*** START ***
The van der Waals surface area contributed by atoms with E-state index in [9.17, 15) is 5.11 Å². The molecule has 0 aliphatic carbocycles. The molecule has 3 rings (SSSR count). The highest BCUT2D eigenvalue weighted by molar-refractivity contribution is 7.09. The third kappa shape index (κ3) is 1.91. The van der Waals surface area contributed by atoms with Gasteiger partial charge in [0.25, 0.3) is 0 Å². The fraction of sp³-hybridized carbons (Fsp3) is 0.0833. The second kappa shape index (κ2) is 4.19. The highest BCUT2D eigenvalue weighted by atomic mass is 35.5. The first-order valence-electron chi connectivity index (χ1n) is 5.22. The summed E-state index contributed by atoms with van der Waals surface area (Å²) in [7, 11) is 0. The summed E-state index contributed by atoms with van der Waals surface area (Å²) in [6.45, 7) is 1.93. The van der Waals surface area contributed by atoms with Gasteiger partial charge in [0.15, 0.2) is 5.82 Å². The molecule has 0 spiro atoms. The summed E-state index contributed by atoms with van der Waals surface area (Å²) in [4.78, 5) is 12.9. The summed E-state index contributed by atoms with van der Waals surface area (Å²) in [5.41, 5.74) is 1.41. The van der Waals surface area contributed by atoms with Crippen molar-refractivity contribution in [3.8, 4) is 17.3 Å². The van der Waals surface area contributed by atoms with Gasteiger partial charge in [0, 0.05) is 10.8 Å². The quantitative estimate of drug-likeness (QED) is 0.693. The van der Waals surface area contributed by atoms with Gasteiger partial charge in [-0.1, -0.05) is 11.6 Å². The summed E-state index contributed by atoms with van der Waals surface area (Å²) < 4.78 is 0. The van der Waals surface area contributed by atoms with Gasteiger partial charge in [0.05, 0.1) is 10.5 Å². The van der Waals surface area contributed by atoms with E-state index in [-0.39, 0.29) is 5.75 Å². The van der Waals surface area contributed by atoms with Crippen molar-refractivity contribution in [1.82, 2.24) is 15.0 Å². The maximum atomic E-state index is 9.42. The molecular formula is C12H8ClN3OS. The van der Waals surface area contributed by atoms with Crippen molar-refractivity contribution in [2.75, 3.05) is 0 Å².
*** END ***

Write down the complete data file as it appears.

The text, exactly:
The van der Waals surface area contributed by atoms with E-state index in [9.17, 15) is 5.11 Å². The molecule has 0 aliphatic carbocycles. The molecule has 3 rings (SSSR count). The highest BCUT2D eigenvalue weighted by molar-refractivity contribution is 7.09. The third kappa shape index (κ3) is 1.91. The van der Waals surface area contributed by atoms with Gasteiger partial charge in [0.25, 0.3) is 0 Å². The fraction of sp³-hybridized carbons (Fsp3) is 0.0833. The second kappa shape index (κ2) is 4.19. The highest BCUT2D eigenvalue weighted by atomic mass is 35.5. The first-order valence-electron chi connectivity index (χ1n) is 5.22. The summed E-state index contributed by atoms with van der Waals surface area (Å²) in [7, 11) is 0. The summed E-state index contributed by atoms with van der Waals surface area (Å²) in [6.45, 7) is 1.93. The van der Waals surface area contributed by atoms with Gasteiger partial charge in [0.15, 0.2) is 5.82 Å². The molecule has 0 spiro atoms. The summed E-state index contributed by atoms with van der Waals surface area (Å²) in [4.78, 5) is 12.9. The summed E-state index contributed by atoms with van der Waals surface area (Å²) in [5.41, 5.74) is 1.41. The van der Waals surface area contributed by atoms with Crippen molar-refractivity contribution in [3.8, 4) is 17.3 Å². The van der Waals surface area contributed by atoms with Gasteiger partial charge in [0, 0.05) is 10.8 Å². The quantitative estimate of drug-likeness (QED) is 0.693. The van der Waals surface area contributed by atoms with Gasteiger partial charge in [-0.1, -0.05) is 11.6 Å². The summed E-state index contributed by atoms with van der Waals surface area (Å²) < 4.78 is 0. The van der Waals surface area contributed by atoms with Gasteiger partial charge in [0.05, 0.1) is 10.5 Å². The van der Waals surface area contributed by atoms with E-state index in [-0.39, 0.29) is 5.75 Å². The van der Waals surface area contributed by atoms with Crippen molar-refractivity contribution in [1.82, 2.24) is 15.0 Å². The maximum atomic E-state index is 9.42. The molecular formula is C12H8ClN3OS. The van der Waals surface area contributed by atoms with Crippen molar-refractivity contribution in [2.75, 3.05) is 0 Å².